Sure they're so large they can afford to carry a few pirates, but if they do nothing at all to dissuade the freeloaders then eventually there'll be no revenue at all, and no more Windows.
That might suit the open source brigade but it would make about 85 percent of PC users decidedly nervous while the rest cheer on the sidelines. But letting users get commercial software for free isn't going to help software developers earn a living.
Despite the oodles of goodies available from the open source vaults most users like to stick with the familiar and that still means Windows to most of them, and they don't really think about the price of it separately, since they usually get it with their PC or laptop.
By the time their computer is getting croaky, they usually just buy a new one and surprise, surprise there's a new copy of the latest Windows software in the box, or if not, it's offered at a massive discount to the official retail price. And nobody pays retail in the software world. But that's still a better revenue stream than the pirates offer.
It's always a stretch when asked to believe how many gazillions of dollars in revenue is lost by piracy, since it's impossible to know how many users would still acquire the software if they were forced to pay for it.
But, when it comes to the operating system, the computer is kinda useless without it, so it's a bit easier to believe the vendors'claims about the level of piracy going on in that category.
Interestingly, despite Apple splitting their once-upon-a-time free forever operating system from the hardware, that company still doesn't make much effort to stop users sharing their latest upgrade with friends.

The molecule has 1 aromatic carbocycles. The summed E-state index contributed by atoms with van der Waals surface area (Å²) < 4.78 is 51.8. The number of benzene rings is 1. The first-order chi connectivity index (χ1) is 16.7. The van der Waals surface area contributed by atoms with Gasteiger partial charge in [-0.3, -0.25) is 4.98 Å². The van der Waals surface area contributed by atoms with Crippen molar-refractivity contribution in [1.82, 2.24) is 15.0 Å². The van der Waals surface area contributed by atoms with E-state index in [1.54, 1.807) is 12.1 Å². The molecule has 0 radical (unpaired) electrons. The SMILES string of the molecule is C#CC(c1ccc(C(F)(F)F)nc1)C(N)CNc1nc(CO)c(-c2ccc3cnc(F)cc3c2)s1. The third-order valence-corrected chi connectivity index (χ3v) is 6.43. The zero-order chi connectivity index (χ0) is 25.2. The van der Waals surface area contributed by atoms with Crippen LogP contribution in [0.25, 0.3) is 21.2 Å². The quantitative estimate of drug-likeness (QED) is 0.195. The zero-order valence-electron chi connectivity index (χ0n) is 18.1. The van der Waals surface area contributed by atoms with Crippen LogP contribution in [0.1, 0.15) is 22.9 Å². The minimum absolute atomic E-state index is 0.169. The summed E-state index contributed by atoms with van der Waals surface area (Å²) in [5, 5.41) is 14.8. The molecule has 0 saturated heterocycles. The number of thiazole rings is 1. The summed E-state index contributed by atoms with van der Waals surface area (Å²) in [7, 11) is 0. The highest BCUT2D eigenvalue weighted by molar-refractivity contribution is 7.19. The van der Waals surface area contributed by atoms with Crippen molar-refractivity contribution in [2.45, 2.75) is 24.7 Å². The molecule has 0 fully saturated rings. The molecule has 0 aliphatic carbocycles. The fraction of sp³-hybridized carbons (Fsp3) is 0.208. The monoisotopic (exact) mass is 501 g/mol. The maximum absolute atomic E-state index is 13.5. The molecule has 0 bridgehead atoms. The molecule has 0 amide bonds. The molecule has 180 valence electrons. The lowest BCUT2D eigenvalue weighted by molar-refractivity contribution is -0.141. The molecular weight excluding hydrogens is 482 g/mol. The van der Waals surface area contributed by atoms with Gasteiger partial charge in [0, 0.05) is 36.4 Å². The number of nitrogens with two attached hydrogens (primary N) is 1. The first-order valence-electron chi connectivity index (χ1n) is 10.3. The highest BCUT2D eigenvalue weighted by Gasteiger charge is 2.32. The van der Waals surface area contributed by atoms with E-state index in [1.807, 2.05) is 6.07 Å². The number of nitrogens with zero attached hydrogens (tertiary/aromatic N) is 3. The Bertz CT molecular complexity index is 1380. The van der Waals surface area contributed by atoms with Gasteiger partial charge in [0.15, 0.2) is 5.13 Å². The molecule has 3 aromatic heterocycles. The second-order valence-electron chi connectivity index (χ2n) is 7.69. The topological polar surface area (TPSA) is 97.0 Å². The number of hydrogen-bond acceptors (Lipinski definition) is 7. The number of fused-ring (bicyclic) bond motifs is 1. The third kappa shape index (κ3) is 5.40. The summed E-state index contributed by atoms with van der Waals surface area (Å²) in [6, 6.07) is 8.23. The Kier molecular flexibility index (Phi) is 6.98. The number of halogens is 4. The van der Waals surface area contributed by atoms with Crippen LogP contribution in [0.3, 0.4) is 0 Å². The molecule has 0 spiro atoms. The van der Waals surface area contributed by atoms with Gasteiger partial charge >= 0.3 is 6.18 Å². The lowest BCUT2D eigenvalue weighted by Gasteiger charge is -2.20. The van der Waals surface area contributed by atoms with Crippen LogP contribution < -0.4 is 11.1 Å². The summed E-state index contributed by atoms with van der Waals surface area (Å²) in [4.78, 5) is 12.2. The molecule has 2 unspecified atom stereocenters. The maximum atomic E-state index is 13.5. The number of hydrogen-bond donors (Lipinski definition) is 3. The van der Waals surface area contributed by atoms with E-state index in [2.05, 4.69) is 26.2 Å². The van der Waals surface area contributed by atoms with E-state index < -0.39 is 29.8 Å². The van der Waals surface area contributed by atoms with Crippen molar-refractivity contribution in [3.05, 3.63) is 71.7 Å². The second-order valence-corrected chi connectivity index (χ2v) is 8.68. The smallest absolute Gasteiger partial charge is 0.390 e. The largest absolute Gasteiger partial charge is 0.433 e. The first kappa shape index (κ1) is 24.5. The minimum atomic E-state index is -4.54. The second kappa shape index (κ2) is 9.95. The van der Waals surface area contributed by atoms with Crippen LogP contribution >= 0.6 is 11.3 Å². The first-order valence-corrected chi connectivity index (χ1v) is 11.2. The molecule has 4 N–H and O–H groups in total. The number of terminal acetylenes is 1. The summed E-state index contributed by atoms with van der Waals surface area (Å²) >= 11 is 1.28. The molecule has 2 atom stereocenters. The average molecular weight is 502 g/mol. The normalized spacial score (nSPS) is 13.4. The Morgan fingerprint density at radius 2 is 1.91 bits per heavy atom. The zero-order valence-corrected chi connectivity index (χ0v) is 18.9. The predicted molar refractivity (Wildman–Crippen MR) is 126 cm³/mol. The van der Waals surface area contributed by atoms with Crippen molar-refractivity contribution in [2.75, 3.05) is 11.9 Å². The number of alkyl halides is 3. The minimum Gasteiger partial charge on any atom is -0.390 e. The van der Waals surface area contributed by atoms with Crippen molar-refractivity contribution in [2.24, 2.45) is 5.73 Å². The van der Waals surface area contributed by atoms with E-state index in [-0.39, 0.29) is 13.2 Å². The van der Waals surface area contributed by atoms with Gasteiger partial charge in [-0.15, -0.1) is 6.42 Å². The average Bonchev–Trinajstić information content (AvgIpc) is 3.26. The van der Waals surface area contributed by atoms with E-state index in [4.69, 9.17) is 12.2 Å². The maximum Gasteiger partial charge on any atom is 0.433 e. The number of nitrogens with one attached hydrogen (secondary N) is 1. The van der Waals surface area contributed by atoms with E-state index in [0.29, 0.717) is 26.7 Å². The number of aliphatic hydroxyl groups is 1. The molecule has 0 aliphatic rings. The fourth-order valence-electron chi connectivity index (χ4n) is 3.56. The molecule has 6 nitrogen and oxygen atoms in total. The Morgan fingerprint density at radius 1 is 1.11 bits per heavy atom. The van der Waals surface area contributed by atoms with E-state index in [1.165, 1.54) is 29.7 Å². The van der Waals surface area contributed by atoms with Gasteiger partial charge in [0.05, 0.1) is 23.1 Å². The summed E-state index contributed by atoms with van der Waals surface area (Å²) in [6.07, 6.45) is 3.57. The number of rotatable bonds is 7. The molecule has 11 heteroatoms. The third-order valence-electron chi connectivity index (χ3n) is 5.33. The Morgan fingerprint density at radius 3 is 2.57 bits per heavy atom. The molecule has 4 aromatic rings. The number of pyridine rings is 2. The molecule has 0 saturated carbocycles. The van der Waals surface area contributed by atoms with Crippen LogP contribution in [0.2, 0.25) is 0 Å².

No doubt you can afford this approach while safe in the knowledge that they had to buy your hardware anyway.
Perhaps this modus operandi could be translated into the world of Windows. If Microsoft could make the hardware vendors responsible for installing and paying for a legitimate copy of the operating system, then they'd be sure they weren't missing any initial revenue, and could go back to harping about the losses on the upgrades.
Oh wait, we've been there before and the US courts in their wisdom shutdown that scheme with claims of anti-competitive behaviour. Hmm. But it's okay when Apple does the same. Hmm. Maybe Apple had better restrict sales so it never gets more than 50 percent market share.
Opinion: Genuine advantage
By Ian Yates on Sep 1, 2008 6:22AM
You can't really complain when a software developer insists on being paid for their work, even when that developer is Microsoft.